– Students will be able to listen for time markers, for cause and effects, identifying fact or opinion, distinguishing between cardinal and ordinal numbers, and inferring a speaker’s attitude.

b) Speaking:

– Students will be able to effectively communicate both formally and informally through group discussions and presentations. Additionally, students will enunciate in a manner that helps the listener understand.

– Students will be able to give advice, take conversational turns, ask and give reasons, giving and supporting opinions.

c) Reading:

– Students will be able to apply the following reading strategies: previewing, skimming, scanning, identifying main ideas and supporting details, distinguishing facts from opinion, and use referents to understand contrast. This will be assessed by comprehension questions.

– Students will be able to take notes and use graphic organizers.

– Students will be able to comprehend a variety of social and academic texts by reading orally and silently in class and assessed through comprehension questions formally and informally.

d) Vocabulary:

– Students will be able to recognize and use a broad set of social and academic vocabulary words in all four skills, reading, writing, listening, and speaking, that are most common in the English language, gathered from the Oxford 3000 list.

– Students will be able to use a dictionary to identify word forms, the dictionary, and context clues to understand words.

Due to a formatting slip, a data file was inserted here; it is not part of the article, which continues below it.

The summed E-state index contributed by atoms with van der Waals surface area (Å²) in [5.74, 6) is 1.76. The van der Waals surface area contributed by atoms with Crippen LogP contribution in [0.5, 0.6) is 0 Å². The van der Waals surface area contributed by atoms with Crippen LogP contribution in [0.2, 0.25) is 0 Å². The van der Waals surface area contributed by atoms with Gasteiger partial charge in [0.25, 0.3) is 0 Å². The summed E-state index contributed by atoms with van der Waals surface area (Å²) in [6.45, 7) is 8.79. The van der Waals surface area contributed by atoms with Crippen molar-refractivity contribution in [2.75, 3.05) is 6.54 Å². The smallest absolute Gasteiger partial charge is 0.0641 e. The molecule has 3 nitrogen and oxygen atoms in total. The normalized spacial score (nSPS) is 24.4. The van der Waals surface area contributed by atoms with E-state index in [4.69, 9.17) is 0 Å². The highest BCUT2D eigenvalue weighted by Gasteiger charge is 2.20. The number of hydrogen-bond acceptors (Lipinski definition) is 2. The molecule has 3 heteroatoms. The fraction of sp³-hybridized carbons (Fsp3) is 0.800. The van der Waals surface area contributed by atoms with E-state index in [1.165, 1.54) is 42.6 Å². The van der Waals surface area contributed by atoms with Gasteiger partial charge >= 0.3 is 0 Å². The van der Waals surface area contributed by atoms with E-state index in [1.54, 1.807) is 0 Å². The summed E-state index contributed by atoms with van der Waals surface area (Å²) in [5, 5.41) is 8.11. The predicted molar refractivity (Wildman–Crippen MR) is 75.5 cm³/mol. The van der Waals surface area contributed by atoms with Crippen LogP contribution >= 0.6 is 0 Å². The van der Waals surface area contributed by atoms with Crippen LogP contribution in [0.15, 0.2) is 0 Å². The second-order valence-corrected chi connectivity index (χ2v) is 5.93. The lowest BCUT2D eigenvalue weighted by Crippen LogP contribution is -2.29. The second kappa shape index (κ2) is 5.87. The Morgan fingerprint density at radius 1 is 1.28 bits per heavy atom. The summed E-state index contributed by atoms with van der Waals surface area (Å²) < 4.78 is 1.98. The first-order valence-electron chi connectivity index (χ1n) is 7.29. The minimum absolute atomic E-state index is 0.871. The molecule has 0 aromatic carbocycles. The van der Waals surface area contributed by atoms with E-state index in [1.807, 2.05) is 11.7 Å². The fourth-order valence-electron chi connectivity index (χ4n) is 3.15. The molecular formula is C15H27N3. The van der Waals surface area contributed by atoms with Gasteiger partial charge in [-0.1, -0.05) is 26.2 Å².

– Students will become familiar with a variety of suffixes, phrasal verbs, and synonyms in order to expand formal and informal vocabulary and interpret meaning of unknown words while reading and listening.

e) Grammar:

– Students will be able to identify diverse grammatical errors while editing their own writing or peer editing.

– Students will be able to understand the use and placement of adjectives in writing and speaking.

– Students will be able to form simple, compound sentences, and parallel structure using the following grammatical structures: real conditionals: present and future, shifts between past and present time frames, gerunds and infinitives in writing, classroom discussions, and speaking opportunities.

f) Writing:

– Students will be able to follow the steps of the writing process to construct a paragraph and essay by brainstorming, creating an outline, and writing a summary at a pre-intermediate level.

– Students will be able to edit and revise their own work and works of peers using standard editing markings.

– Students will be able to create various types of paragraphs including: ‘how to’, descriptive, and personal response paragraph which will be assessed using an appropriate rubric for each.

– Students will be able to create various types of essays, including: opinion, narrative, and analysis essays which will be assessed using an appropriate rubric for each.